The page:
Cloudy skies made for a night that was black as coal. Not long after lights out we heard a sound we didn’t recognize. It was if something, an animal, was going to stomp on our tent. And maybe more than one. 😳 We figured elk and soon it (they) bounded off. It’s a heavy sound. They’re big. Then came a few cows. They did their business and then left. With the company gone we finally went to sleep.

It was a gorgeous Saturday morning and we knew we had a relatively short ride with the last 10 miles on pavement and downhill. However we met with more rocky roads and I just didn’t have the mental capacity to navigate (for me) the technical riding or the explosive strength in my legs to power peddle over them. I was just spent – and it was in the morning.

Tom felt good and was riding well. He patiently waited until my body decided it was time to go to work and then we rode, when we didn’t have to wrestle the bikes down the rocks.😂

Once in Cuba we landed at Bruno’s where we again sat on the patio and thoroughly enjoyed food and bevvies while rehashing the day.

A word about the Frontier Motel – we love our little local motels and like to support them. I mean $67 a night – what a bargain. And there’s no late night company tromping through your bedroom (recall the elk and cows the previous night). They satisfy our every need. One funny thing tho… we need to step into the shower in order to open the door to get to the toilet. Kinda funny.

Thanks for following along… we are grateful for every moment. Even the tough ones. ❤️ #characterbuilders #relationshipbuilders

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GDMBR Day 41 | Abiquiu to Canone Creek | 35 miles, 5,187 ft elevation | Are We Hiking or Biking?

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Oh man… one of the toughest days. But still grateful! There is a stretch on the Great Divide between Abiquiu and Cuba that is known for its ratchet road and elevation. Most riders on tour take two days (which we did) but some ride that 77 miles in one day. #respect

We had such a delightful and unexpected respite at the Abiquiu Inn. It’s that juxtaposition that gets ya. It’s like BAM! Here you go… do this 25 mile climb on ratchet roads after being served homemade lemonade and ice cream on the patio in the shade.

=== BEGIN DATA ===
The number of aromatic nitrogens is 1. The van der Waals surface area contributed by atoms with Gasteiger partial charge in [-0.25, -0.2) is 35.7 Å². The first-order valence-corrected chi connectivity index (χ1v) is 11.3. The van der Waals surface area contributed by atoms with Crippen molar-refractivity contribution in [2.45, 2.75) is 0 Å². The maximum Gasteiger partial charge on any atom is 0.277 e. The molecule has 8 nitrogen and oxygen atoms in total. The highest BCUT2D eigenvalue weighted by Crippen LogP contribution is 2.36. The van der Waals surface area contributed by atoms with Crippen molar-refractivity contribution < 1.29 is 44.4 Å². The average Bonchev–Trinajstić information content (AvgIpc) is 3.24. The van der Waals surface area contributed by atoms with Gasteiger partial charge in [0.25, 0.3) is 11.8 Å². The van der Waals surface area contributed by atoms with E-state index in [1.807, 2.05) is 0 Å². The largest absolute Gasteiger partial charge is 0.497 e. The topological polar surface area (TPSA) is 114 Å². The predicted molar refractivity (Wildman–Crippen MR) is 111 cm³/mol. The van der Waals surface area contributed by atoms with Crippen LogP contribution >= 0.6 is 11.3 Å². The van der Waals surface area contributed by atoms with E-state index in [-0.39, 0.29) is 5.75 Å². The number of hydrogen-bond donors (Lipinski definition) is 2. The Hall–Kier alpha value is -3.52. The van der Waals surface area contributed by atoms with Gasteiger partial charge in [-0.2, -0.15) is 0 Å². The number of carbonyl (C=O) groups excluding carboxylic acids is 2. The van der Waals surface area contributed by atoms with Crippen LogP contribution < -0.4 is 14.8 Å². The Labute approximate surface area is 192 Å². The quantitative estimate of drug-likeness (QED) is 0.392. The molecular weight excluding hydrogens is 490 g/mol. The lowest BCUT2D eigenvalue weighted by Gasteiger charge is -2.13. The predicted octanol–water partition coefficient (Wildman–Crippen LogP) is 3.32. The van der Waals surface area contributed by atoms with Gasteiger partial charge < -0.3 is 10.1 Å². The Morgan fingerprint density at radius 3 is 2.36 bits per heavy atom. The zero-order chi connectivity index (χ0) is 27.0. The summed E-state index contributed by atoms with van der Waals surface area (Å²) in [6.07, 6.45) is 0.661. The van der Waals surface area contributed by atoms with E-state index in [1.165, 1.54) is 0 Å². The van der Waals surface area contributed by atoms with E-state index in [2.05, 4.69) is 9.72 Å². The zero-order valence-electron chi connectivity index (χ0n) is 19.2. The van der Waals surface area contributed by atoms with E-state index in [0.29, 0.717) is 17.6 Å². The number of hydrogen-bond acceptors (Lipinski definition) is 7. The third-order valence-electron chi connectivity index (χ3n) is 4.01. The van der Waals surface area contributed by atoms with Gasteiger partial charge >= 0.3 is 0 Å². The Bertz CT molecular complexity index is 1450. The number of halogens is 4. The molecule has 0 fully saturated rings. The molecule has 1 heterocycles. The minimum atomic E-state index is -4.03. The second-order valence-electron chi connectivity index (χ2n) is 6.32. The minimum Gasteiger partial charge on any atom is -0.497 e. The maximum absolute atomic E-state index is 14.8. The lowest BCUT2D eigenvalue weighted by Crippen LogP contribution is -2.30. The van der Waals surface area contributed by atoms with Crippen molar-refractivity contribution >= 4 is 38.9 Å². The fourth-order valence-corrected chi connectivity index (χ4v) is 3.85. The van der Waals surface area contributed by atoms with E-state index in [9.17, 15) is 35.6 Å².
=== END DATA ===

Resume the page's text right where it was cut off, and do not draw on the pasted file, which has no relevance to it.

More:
I will say we are getting better about food procurement. Tom secured a breakfast burrito to go and we made it last until dinner.

We met a rider from Midland, TX while climbing up Indiana Pass. His name was Clif and he had a heart as big as Texas. He was also a southbounder but rode that section of the GDMBR before to scout it out. His comments were so helpful. He said the route would be ok for a while but would quickly deteriorate and it would repeat that scenario for a good while.

I won’t bore you with the details but Clif was absolutely spot on. We only rode 35 miles today but we (especially me) were spent. Lots of hike-a-bike and technical climbing.

Not sad we did it. We saw some beautiful sites but dang… so much respect for riders and racers who complete it in one day.

Riding to Cuba tomorrow on the hunt for Mexican food and tall boys. And maybe even a Catholic Mass because you know… it’s Sunday!

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GDMBR Day 40 | Hopewell Lake to Abiquiu | 55 miles, 2,582 ft elevation | Feast or Famine

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We packed up quickly this morning and got an early start feeling a little anxious about not having much food for a 55 mile ride with elevation. And if the road surface was anything like yesterday we would definitely bonk before an opportunity to resupply.

The roads were actually in better condition today and it seemed like New Mexico was starting to show us her sweeter side.

The first store was open but it was a little stand and no one was there to sell us anything. So we headed toward El Rito. There was a small local restaurant that was about to open and a convenience store but they only accept cash. Whoops! We hadn’t counted on that one. No banks, no ATM, cash only. We had $14. After purchasing some drinks and snacks we started toward Abiquiu.

We were starting to worry… really? No one takes cards? We should have thought about that. With a storm chasing us (again) we saw a Family Dollar about three miles out of Abiquiu. Problem solved. They take credit cards and do cash back. We’re back in biz!